Auld Enemy home 'tae

think again' two years ago,

their win set in motion a chain

of defeats which cost Andy

Robinson his job as England


A thumping English win

on their Murrayfield return

on Saturday could result in

Frank Hadden losing his. In that

event, who would be top of the

in-house list to take over? Why,

Andy Robinson, already on the

SRU payroll in charge of

Edinburgh. Now that's why

they call it a funny old game . . .

The day before the match in Paris a fortnight ago, a

conversation between England centre Jamie 'Mystic Meg'

Noon and physio Mike Snelling went along the following lines.

Snelling: 'Are you going to make some big tackles tomorrow

night?' Noon: 'I tell you what, I'm going to get Cedric Heymans,

the ball will go loose, someone will hack it through and Paul

Sackey will get all the plaudits for the try.'

Five minutes into the match, it happened exactly as Noon said it

would. 'Surreal, absolutely surreal,' he reflected. 'Ever since,

Mike's been saying to me: “We need to do some more imagery

before the next game”.'

Crowning glories and Welsh woes

For Wales, Triple

Crown prospecting in

Ireland has been a saga

of triumph, trouble and

tragedy. Saturday's

will be their 11th

post-war attempt to win the

mythical trophy there

and if the majority of

the previous 10 — five

wins, five defeats — are

anything to go by,


extraordinary is liable

to happen.

The last Welsh triumph

was 20 years ago when

Bleddyn Bowen's team

left it until the fourth

minute of injury time for

Paul Thorburn to nail

the winning penalty.

Those who witnessed it

still talk about JPR

Williams' notorious

obstruction of Mike

Gibson at Lansdowne

Road 30 years ago

without which Phil

Bennett's team of all

talents would probably

never have held out at

20-16 to achieve the first triple Triple Crown.

Trouble came in the

form of a shocking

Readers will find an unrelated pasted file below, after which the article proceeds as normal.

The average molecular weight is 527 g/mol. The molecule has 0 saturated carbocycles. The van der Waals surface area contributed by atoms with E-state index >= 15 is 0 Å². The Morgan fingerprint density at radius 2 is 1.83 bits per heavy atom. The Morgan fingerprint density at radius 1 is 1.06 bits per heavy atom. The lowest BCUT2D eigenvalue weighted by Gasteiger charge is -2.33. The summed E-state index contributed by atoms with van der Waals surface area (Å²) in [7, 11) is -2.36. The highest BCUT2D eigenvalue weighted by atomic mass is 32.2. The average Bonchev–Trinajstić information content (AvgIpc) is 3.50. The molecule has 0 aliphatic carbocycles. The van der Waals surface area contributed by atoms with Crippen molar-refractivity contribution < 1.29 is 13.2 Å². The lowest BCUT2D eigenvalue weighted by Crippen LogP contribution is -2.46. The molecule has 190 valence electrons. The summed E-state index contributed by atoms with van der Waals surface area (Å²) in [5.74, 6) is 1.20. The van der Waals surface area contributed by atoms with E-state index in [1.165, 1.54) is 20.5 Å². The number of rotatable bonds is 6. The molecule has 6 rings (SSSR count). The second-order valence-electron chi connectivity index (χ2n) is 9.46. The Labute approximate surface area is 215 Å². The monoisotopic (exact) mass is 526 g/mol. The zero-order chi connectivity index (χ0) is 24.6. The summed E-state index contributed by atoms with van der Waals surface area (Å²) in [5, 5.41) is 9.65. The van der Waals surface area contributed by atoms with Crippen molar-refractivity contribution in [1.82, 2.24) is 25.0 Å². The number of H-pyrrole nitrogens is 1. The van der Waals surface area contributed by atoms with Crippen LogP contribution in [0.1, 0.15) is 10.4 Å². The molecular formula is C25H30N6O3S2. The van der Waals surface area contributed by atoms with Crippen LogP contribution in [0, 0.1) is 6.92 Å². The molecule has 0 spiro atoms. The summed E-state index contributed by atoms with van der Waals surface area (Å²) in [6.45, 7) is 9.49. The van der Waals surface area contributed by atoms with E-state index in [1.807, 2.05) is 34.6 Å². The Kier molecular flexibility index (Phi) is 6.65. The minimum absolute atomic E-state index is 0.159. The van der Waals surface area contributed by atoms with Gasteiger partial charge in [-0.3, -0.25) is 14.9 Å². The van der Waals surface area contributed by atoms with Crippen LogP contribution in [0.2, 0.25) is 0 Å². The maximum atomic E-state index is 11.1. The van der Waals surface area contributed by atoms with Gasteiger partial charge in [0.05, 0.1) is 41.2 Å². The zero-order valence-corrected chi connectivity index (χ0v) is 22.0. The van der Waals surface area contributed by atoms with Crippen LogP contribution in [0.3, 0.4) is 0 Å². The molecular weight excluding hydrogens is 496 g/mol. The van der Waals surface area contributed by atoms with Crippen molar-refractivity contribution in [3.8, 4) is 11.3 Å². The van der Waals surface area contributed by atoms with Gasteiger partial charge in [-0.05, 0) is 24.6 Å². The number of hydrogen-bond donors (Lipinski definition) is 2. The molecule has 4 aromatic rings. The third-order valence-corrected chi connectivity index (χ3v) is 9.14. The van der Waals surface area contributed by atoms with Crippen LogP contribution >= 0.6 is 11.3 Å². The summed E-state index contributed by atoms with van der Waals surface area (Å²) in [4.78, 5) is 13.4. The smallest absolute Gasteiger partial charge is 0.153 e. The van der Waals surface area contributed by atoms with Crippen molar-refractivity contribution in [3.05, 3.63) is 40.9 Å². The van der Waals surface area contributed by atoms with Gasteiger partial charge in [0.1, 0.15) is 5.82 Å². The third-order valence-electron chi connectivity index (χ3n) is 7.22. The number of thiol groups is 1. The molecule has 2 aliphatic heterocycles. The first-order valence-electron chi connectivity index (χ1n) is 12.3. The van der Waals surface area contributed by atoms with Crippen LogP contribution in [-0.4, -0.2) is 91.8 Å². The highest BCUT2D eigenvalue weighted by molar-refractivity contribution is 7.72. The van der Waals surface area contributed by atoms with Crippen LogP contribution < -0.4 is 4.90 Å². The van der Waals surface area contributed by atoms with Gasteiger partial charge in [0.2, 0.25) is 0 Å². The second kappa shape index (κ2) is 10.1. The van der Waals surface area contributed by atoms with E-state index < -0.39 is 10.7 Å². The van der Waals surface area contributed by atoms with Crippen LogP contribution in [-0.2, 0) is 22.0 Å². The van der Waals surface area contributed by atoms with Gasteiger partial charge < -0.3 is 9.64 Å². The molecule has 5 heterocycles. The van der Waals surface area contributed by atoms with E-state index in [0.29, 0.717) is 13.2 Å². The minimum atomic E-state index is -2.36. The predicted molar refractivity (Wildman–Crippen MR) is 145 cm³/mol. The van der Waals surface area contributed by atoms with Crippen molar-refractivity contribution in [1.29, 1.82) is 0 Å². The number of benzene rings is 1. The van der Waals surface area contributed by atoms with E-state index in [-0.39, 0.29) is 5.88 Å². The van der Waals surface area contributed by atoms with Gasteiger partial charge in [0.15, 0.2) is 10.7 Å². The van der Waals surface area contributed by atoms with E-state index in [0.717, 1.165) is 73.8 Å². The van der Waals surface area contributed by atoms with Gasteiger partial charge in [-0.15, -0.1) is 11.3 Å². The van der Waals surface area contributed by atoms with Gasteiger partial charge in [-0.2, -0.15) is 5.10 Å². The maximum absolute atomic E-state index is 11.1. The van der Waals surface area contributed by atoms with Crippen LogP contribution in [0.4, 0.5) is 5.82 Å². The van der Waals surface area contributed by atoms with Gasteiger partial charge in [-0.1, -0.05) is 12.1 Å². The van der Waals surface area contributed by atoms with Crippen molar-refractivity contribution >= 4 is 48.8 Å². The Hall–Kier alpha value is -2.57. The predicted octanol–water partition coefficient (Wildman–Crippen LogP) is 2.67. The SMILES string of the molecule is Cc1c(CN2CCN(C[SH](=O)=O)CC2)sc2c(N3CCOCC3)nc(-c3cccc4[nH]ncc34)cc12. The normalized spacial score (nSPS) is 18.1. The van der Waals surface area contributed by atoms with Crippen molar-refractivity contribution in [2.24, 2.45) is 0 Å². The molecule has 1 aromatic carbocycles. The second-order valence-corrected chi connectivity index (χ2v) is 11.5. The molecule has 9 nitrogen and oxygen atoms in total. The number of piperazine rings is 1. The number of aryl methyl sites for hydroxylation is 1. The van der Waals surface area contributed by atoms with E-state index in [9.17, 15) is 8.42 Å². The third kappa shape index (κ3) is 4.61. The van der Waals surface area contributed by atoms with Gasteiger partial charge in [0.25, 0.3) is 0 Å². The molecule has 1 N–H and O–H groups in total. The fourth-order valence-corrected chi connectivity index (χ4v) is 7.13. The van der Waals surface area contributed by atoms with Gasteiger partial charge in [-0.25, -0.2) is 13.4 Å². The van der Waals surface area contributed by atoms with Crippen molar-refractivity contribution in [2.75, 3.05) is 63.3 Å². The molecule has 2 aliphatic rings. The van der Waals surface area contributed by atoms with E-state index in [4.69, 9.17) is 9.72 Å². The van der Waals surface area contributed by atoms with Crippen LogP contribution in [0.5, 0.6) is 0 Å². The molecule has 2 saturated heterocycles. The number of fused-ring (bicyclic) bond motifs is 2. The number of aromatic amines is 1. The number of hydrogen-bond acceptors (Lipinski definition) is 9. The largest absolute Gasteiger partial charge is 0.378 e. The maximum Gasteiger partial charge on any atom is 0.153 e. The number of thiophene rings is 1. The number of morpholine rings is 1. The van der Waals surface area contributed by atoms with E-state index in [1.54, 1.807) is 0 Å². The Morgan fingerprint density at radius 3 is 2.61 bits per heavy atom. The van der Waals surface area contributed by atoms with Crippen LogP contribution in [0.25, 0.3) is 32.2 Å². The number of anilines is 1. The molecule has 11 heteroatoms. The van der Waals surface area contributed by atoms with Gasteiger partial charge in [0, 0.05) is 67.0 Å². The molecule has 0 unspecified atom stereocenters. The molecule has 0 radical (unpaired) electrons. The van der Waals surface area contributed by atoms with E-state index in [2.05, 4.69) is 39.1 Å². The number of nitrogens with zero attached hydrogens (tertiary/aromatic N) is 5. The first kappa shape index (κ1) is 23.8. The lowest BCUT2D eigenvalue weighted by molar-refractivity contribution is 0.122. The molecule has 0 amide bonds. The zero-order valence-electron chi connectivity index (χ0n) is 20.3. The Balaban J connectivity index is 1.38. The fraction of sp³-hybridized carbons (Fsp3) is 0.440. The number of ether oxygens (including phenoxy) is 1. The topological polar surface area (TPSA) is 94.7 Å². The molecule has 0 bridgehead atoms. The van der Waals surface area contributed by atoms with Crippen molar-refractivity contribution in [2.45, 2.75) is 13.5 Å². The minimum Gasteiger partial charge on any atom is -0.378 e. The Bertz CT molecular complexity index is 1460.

defeat under Gareth

Edwards' captaincy in

1970, when the late Ken

Goodall scored the epic

try which led to the

Ulsterman being

spirited away on an

ill-fated career in rugby


Two years later, with

the Troubles at their

height, Wales pulled out

of another Dublin

decider after several

players had received

'death threats'.

The tragedy happened

the day after John

Gwilliam led Wales to

their first post-war

Crown, in Belfast this

very weekend in 1950.

The next day, a plane

carrying fans home

crashed into a field near

Llandow airport in the

Vale of Glamorgan,

killing 80 of the 83 on

board — then the world's

worst air disaster.

Nobody will ever know what Lord Bledisloe

would have made of it but the gigantic old

trophy bearing his name is to be fought for on new

battlegrounds in Asia.

Not content with booking

Hong Kong for a Bledisloe Test on November 1,

Australia and New Zealand are now planning

another in Tokyo 12 months later.

At least the Wallabies are not hiding the fact that

money is the real name of the game. 'We're taking

the jewel in the crown into an incredibly valuable

market,' says chief executive John O'Neill.

He concedes that not everyone is thrilled at the

Asian dimension, but says: 'The IRB have been very

supportive. They are desperate to grow rugby in

these markets.'

If they are that desperate, how come the same IRB

went out of their way to ensure Japan did not host

the 2011 World Cup and that New Zealand did?

Thirst-class lads

There was a time,

back in the good old,

bad old days, when an

England player would

be in trouble for not

warming up, pre-match,

in a nightclub or bar. As

amateurs, they drank

pretty much as they

pleased in Test week.

Coventry hooker Steve

Brain, who played for

England in the mid-Eighties, considered his

four pints on Friday

night as an essential

part of his build-up, so

much so that he once

refused the chairman of

selectors' advice to

leave the bar at the team's Richmond hotel

until he had his fill.

Bobby Windsor once

told how he and other

non-playing members of

the Lions had an

all-night session during a

tour of New Zealand

only for the old Wales

hooker to be woken

after two hours' sleep

with the news that, due

to an emergency, he had

to play that afternoon.

Andy Dalton, his

opposite number who

went on to captain the

All Blacks, likened the

experience to

'scrummaging in a


No comments have so far been submitted. Why not be the first to send us your thoughts, or debate this issue live on our message boards.

We are no longer accepting comments on this article.

Who is this week's top commenter? Find out now